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NASA, the All Blacks and more – Cultures of Accountability

As part of this series of blogs on operational resilience, we now turn to the topic of accountability. Instilling the right culture is absolutely critical for many reasons. Whilst operational resilience might not have been the first reason for having a good culture, it is as relevant to operational resilience as it is elsewhere, and it all hinges on accountability. You can have all the disaster plans and procedures in the world, but if the people operating those playbooks aren’t culturally aligned, then there’s going to be an element of risk.

Before we begin to consider what good culture may look like from an operational resilience and accountability perspective, let’s first consider what bad / ugly cultures might look like. There are many characteristics of bad, ugly or toxic cultures and whilst it’s easy to be “academic” about it and state you need to avoid all these the truth is that it’s a balance and being aware of these is key to creating the culture that befits the organisation.

So being aware of the long and short term issues associated with driving the team and individuals to levels not sustainable, the subconscious desire to recruit people in your own image and not look for a diverse organisation with fresh and original thinking, and to be inaccessible to your team, all contribute to a toxic culture. We also find that when individual performance is viewed significantly higher than team/department/organisation performance this can lead to a culture of individual blame, scapegoating, lack of accountability and the fear of failure which can stifle an organisation.

If that’s what a terrible culture of accountability looks like, then what does a good one look like? There are three key characteristics in a culture of accountability: Shared vision, Leadership, and Permission to fail.

 

Shared vision

Having a vision that is fully bought into is essential in generating a culture of accountability. If everyone in the organisation can clearly articulate a clear and ambitious vision, it will go a long way to stimulating a sense of accountability and alignment to that goal. If people feel like they belong to an important mission then they are less likely to go off script from that which they have been given accountability. This is best illustrated by the story of the janitor at NASA. During a visit by President JFK the janitor was asked what he was doing, “I’m helping put a man on the moon” was the response. The janitor had completely bought into the vision and, despite his peripheral role, he did not deviate. He understood that he was accountable, in a small way, for achieving that vision.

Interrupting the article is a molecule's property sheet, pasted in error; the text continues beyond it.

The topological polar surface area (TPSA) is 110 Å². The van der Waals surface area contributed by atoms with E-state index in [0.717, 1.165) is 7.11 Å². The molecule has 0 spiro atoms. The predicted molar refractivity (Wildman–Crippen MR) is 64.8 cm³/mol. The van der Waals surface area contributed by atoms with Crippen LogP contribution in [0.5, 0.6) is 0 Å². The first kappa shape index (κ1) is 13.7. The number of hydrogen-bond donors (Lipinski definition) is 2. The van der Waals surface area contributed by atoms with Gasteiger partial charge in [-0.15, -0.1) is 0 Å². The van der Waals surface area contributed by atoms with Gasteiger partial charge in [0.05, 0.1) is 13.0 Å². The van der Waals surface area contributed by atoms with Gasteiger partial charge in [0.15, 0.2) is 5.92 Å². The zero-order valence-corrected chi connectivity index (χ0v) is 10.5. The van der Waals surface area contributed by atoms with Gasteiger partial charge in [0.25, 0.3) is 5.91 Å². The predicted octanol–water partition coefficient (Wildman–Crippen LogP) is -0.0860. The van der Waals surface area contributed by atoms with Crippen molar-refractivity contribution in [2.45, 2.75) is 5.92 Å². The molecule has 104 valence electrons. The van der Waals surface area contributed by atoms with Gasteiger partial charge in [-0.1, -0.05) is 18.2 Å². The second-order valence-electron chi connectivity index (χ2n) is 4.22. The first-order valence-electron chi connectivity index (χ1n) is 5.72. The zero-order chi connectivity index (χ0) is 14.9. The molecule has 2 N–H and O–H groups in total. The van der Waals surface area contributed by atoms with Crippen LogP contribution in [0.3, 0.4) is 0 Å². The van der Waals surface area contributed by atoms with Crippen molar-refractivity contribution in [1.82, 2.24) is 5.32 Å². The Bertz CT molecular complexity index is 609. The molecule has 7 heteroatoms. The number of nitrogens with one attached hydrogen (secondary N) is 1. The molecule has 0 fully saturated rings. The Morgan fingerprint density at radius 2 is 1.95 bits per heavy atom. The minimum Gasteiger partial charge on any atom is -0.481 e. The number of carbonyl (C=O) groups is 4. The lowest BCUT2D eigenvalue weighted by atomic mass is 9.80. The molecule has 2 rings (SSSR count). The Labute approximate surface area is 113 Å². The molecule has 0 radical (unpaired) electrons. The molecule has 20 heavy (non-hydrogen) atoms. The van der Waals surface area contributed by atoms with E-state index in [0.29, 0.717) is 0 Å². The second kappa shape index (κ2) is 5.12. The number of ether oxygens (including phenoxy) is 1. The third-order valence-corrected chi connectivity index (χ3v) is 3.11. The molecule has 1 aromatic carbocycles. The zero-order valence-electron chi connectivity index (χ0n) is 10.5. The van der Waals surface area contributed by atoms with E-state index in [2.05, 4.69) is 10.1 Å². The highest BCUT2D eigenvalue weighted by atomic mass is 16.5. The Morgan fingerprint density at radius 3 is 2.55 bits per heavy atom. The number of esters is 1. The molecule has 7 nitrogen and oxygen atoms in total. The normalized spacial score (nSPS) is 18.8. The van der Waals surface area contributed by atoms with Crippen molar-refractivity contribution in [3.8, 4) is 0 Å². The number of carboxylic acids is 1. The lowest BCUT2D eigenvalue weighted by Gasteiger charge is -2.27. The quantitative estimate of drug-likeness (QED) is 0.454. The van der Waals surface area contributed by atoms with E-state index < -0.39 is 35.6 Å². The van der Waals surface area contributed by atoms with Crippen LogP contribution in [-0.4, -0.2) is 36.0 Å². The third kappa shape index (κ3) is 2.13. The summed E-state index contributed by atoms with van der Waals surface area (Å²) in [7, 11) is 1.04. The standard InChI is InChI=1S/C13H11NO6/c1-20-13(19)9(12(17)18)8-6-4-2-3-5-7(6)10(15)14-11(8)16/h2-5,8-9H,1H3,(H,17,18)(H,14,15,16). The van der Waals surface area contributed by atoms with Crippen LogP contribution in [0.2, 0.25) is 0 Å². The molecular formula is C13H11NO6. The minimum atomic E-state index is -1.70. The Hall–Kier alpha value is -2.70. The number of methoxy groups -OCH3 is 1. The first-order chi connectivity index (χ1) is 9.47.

Leadership

The second characteristic is leadership. Great reams of literature have been written on the subject, so I’ll keep this brief. Leadership plays a crucial role in stimulating a sense of accountability further down the organisation. The most wonderfully simple example is the All Blacks rugby team – the most successful sports team in professional sport. They have this principle of “sweeping the sheds”, which is essentially cleaning the changing room once you are done. But the nub of it is that this is not done by the squad newbies but by the senior leaders in the team. The tone that is set from the top is one of accountability, but also being humble when in positions of leadership.

 

Permission to fail

This is our third and final characteristic. Operational resilience may not seem a likely place to be talking about permission to fail but it is an important element. The PRA are shifting their emphasis from one of zero-outages to outage response. They are recognising that things will go wrong at some point so it’s about minimising the impact and having a speedy response. Incidents precipitated by cultures of covering up and fear of failing will be more strongly penalised than those who fail but respond quickly and openly. Monzo is a great example of a firm that have had a few issues around resilience, but their response has been swift and set a new paradigm for transparency. Employees are more likely to take real accountability if they do not cower in fear of failing and will thrive if their leaders promote a culture of transparency.

 

This post has covered some fairly disparate examples, but hopefully paints a picture of what a good culture looks like in terms of accountability. Questions to ask when determining what kind of culture your organisation has may include: “Does everyone in this company respond the same when asked what the vision is?”, “Is the leadership humble in their words and exemplary in their behaviour?”, and finally “Do colleagues own up to their mistakes?”. If the answer is ‘yes’ to all of those, then you’re well on your way to creating a culture of accountability.

 

To hear more on this topic, and to get the views of the Regulator and a financial services client of TORI Global, come along to our Business Resilience breakfast on 10th September. More details can be found here >>

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